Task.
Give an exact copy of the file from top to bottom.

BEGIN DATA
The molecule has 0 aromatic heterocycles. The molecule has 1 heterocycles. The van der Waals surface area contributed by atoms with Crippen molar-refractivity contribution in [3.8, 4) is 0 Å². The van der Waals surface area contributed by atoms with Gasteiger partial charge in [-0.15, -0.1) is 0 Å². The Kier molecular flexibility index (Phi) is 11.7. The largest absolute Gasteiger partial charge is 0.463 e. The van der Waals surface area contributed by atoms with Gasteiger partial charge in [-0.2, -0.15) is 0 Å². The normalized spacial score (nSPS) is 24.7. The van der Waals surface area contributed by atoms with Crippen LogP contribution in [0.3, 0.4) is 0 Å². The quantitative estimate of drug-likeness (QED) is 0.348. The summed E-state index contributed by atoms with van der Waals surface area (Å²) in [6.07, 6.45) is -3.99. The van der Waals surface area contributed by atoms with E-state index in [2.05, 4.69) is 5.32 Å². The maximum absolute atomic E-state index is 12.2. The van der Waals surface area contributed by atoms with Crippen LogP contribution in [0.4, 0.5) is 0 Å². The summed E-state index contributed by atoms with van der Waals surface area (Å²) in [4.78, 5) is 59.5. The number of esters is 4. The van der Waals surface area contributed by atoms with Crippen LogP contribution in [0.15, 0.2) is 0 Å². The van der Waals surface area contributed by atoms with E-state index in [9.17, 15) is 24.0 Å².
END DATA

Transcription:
The molecule has 0 aromatic heterocycles. The molecule has 1 heterocycles. The van der Waals surface area contributed by atoms with Crippen molar-refractivity contribution in [3.8, 4) is 0 Å². The van der Waals surface area contributed by atoms with Gasteiger partial charge in [-0.15, -0.1) is 0 Å². The Kier molecular flexibility index (Phi) is 11.7. The largest absolute Gasteiger partial charge is 0.463 e. The van der Waals surface area contributed by atoms with Gasteiger partial charge in [-0.2, -0.15) is 0 Å². The normalized spacial score (nSPS) is 24.7. The van der Waals surface area contributed by atoms with Crippen LogP contribution in [0.3, 0.4) is 0 Å². The quantitative estimate of drug-likeness (QED) is 0.348. The summed E-state index contributed by atoms with van der Waals surface area (Å²) in [6.07, 6.45) is -3.99. The van der Waals surface area contributed by atoms with E-state index in [2.05, 4.69) is 5.32 Å². The maximum absolute atomic E-state index is 12.2. The van der Waals surface area contributed by atoms with Crippen LogP contribution in [0.4, 0.5) is 0 Å². The summed E-state index contributed by atoms with van der Waals surface area (Å²) in [4.78, 5) is 59.5. The number of esters is 4. The van der Waals surface area contributed by atoms with Crippen LogP contribution in [0.15, 0.2) is 0 Å². The van der Waals surface area contributed by atoms with E-state index in [9.17, 15) is 24.0 Å².